Korean J Med Mycol.  2009 Jun;14(2):69-78.

A Clinical and Mycological Study of Dermatophytoses in Children

Affiliations
  • 1Department of Dermatology, The Catholic University of Daegu School of Medicine, Daegu, Korea. g9563009@cu.ac.kr

Abstract

BACKGROUND: Dermatophytoses in children are commonly seen but relatively infrequent than adults. Dermatophytoses in children can be different clinically and mycologically from those in adults in that children experience rapid physical changes and they have different skin features and environments from those of adults.
OBJECTIVE
The goal of this research is to understand the clinical and mycological characteristics of dermatophytoses in children.
METHODS
This clinical and mycological investigation was made with 15,684 patients under age 18 who were diagnosed with dermatophytoses from April, 1976 to March, 2005.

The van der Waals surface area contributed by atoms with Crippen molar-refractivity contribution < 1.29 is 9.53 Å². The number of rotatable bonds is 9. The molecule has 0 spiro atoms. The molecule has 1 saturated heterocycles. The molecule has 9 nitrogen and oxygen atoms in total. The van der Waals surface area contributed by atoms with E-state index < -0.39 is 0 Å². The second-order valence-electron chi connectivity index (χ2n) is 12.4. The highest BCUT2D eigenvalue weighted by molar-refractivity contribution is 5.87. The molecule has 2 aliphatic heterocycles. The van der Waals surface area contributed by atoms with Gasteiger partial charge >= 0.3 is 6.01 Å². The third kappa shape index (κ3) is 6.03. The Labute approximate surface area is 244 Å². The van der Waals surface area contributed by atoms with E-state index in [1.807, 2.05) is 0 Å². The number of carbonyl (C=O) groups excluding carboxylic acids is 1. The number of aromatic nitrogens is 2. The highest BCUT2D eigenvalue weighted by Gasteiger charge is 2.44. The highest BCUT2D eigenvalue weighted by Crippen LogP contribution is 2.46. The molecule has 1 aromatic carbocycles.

RESULTS
The results can be summarized as follows: 1. The incidence of dermatophytoses in children to total number of pediatric outpatients was 6.4%. Male patients were 9,475 and female patients were 6,209 leaving male to female ratio of 1.5:1. Dermatophytoses showed high incidence in the age group between 13 and 18 (7,009). 2. Tinea pedis was 4,020 cases and the most common, followed by tinea cruris, tinea capitis, tinea corporis, tinea unguium, tinea faciale. Tinea capitis largely increased in 1980s and is falling off through 1990s, tinea pedis tends to increase since 1990s. The onsets in summer were the most eminent. 3. Among 15,684 cases, 9,395 cases (59.9%) yielded isolated strains on fungal culture. Trichophyton (T.) rubrum was 5,049 strains (53.7%) and the most common among the total isolated 9,395 strains followed by Microsporum (M.) canis, and T. mentagrophytes. M. canis was the most commonly isolated organism in tinea capitis and tinea manus but in other cases T. rubrum was.
CONCLUSIONS
Dermatophytoses in children are different clinically and mycologically from those in adults and vary with the change of the times.

Keyword

Children; Dermatophytoses

MeSH Terms

Adult
Child
Female
Humans
Incidence
Male
Microsporum
Onychomycosis
Outpatients
Skin
Tinea
Tinea Capitis
Tinea Pedis
Trichophyton
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